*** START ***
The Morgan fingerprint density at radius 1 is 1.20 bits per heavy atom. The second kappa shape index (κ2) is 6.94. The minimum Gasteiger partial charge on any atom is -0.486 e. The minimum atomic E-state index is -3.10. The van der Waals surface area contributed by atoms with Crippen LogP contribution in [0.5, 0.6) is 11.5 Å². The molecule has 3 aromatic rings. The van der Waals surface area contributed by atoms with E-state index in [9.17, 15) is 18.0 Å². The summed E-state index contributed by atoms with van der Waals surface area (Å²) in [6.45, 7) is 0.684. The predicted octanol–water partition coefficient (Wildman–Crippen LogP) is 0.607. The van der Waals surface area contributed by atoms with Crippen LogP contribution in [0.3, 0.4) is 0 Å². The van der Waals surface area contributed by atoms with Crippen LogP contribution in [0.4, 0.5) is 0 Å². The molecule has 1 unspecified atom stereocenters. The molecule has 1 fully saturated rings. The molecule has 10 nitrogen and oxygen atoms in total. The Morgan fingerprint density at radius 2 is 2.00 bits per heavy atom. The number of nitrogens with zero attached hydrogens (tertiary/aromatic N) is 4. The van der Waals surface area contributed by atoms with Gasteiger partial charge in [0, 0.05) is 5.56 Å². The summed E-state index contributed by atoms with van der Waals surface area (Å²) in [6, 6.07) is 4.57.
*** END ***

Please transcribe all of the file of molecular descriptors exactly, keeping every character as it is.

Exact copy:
The Morgan fingerprint density at radius 1 is 1.20 bits per heavy atom. The second kappa shape index (κ2) is 6.94. The minimum Gasteiger partial charge on any atom is -0.486 e. The minimum atomic E-state index is -3.10. The van der Waals surface area contributed by atoms with Crippen LogP contribution in [0.5, 0.6) is 11.5 Å². The molecule has 3 aromatic rings. The van der Waals surface area contributed by atoms with E-state index in [9.17, 15) is 18.0 Å². The summed E-state index contributed by atoms with van der Waals surface area (Å²) in [6.45, 7) is 0.684. The predicted octanol–water partition coefficient (Wildman–Crippen LogP) is 0.607. The van der Waals surface area contributed by atoms with Crippen LogP contribution in [0.3, 0.4) is 0 Å². The van der Waals surface area contributed by atoms with Crippen LogP contribution in [0.4, 0.5) is 0 Å². The molecule has 1 unspecified atom stereocenters. The molecule has 1 fully saturated rings. The molecule has 10 nitrogen and oxygen atoms in total. The Morgan fingerprint density at radius 2 is 2.00 bits per heavy atom. The number of nitrogens with zero attached hydrogens (tertiary/aromatic N) is 4. The van der Waals surface area contributed by atoms with Gasteiger partial charge in [0, 0.05) is 5.56 Å². The summed E-state index contributed by atoms with van der Waals surface area (Å²) in [6, 6.07) is 4.57.